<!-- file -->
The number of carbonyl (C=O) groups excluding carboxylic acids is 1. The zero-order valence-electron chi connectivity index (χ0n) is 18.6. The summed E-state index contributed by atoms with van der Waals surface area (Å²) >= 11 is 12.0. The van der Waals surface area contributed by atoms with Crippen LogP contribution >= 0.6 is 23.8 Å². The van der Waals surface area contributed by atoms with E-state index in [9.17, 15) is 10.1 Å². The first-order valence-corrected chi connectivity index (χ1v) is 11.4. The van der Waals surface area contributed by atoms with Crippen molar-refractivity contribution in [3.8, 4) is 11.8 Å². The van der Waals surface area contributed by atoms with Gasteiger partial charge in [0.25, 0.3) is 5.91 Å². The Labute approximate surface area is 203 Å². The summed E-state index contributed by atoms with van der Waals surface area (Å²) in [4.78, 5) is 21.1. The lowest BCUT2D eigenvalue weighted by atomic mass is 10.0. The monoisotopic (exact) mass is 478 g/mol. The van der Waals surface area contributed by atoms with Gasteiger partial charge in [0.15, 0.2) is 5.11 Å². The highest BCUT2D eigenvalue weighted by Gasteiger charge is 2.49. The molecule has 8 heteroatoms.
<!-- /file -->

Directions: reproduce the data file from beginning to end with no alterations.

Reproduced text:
The number of carbonyl (C=O) groups excluding carboxylic acids is 1. The zero-order valence-electron chi connectivity index (χ0n) is 18.6. The summed E-state index contributed by atoms with van der Waals surface area (Å²) >= 11 is 12.0. The van der Waals surface area contributed by atoms with Crippen LogP contribution >= 0.6 is 23.8 Å². The van der Waals surface area contributed by atoms with E-state index in [9.17, 15) is 10.1 Å². The first-order valence-corrected chi connectivity index (χ1v) is 11.4. The van der Waals surface area contributed by atoms with Crippen molar-refractivity contribution in [3.8, 4) is 11.8 Å². The van der Waals surface area contributed by atoms with Gasteiger partial charge in [0.25, 0.3) is 5.91 Å². The Labute approximate surface area is 203 Å². The summed E-state index contributed by atoms with van der Waals surface area (Å²) in [4.78, 5) is 21.1. The lowest BCUT2D eigenvalue weighted by atomic mass is 10.0. The monoisotopic (exact) mass is 478 g/mol. The van der Waals surface area contributed by atoms with Gasteiger partial charge in [0.15, 0.2) is 5.11 Å². The highest BCUT2D eigenvalue weighted by Gasteiger charge is 2.49. The molecule has 8 heteroatoms.